Microsoft JSON Web Token Extractor

When connecting to Azure using, for example, the PowerShell Az module, a JSON Web Token is created and sometimes stored in plain text on disk and memory. I will show where to find the JSON Web Tokens on disk in this blog post, including a tool I wrote to get JSON Web Tokens from memory that contains the JSON Web Tokens, including those found on disk.

JSON Web Tokens

To securely exchange information between parties, authenticating and authorizing a JSON Web Token is commonly used.

A JSON Web Token encodes any sets of identity claims into a payload, including a header that contains how it is to be signed.

The client authenticates to an Identity Provider, and the Identity Provider creates and signs, using a private key, a JSON Web Token. When the client connects to a service, it provides the signed JSON Web Token. The service validates the token using the public key of the Identity Provider and authenticates the client.

Image 1: JSON Web Token Authentication

Let us look at a JSON Web Token example:

Image 2: JSON Web Token example

The encoded part consists of three parts: A header, a payload, and a verify signature. If you tamper with the header or payload, the signature is not valid, and the token becomes invalid.

So, in short, having a valid JSON Web Token is the key to the kingdom.


The first and most obvious path to look for JSON Web Tokens is the HistorySavePath.

HistorySavePath is a setting that saves all PowerShell console history. When a user or admin connects to Azure using PowerShell, the command is stored to file in plain text.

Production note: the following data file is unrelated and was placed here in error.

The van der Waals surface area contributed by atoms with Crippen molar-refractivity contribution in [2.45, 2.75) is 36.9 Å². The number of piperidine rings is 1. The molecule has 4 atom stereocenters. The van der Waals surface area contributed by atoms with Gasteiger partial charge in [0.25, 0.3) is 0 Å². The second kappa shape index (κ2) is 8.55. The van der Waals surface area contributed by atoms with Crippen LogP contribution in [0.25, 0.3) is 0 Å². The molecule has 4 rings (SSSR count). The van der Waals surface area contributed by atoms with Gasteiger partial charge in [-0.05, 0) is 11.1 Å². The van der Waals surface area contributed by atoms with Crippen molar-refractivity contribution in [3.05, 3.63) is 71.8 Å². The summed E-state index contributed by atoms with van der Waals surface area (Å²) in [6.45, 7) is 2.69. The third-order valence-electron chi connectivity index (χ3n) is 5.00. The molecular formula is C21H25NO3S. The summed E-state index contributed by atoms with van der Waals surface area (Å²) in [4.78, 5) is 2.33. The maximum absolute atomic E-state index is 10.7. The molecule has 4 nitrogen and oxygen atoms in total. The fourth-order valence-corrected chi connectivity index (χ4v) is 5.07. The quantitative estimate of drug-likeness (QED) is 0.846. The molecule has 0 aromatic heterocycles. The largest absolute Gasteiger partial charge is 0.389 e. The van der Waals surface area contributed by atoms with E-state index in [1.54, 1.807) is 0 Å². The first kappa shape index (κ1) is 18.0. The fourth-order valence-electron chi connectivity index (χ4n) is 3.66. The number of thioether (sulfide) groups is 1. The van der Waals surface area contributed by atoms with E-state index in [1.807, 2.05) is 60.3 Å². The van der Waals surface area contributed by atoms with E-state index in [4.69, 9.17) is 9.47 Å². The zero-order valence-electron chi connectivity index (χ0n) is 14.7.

Image 3: HistorySavePath
Image 4: Logging saved to file

Note: Since HistorySavePath loads when PowerShell starts, “Microsoft JSON Web Token Extractor” also displays these tokens.

User Profile

Depending on how a user or admin connects to Azure, the following JSON files contains the JSON Web Token in plain text:

Image 5: File location for JSON Web Tokens

Note: Since the JSON files load when PowerShell starts, “Microsoft JSON Web Token Extractor” also displays these tokens.

Script Block Logging

Script Block Logging saves blocks of code as PowerShell executes them. When a user or admin runs the following command in PowerShell and Script Block Logging is enabled, the event viewer contains the JSON Web Token.

Note: Script Block Logging setting is disabled by default but enabled by many companies due to monitoring.

Microsoft JSON Web Token Extractor

A JSON Web Token is created in memory when connecting to Azure using PowerShell using the following command:

I wondered if I could extract the JSON Web Token from memory without dumping anything on disk to avoid a trigger from any Endpoint Detection and Response solution.

The result is a C# tool to extract all JSON Web Tokens found in memory used by PowerShell, including those found on disk.

Image 6: Microsoft JSON Web Token Extractor


My idea was to jump from on-premises to the cloud without dumping the process to disk using standard tools. The token still needs to be valid, and a user or an admin needs to connect to Azure using PowerShell, but if they do, an attacker can connect to the cloud without touching any other device in the network and stay low-profile.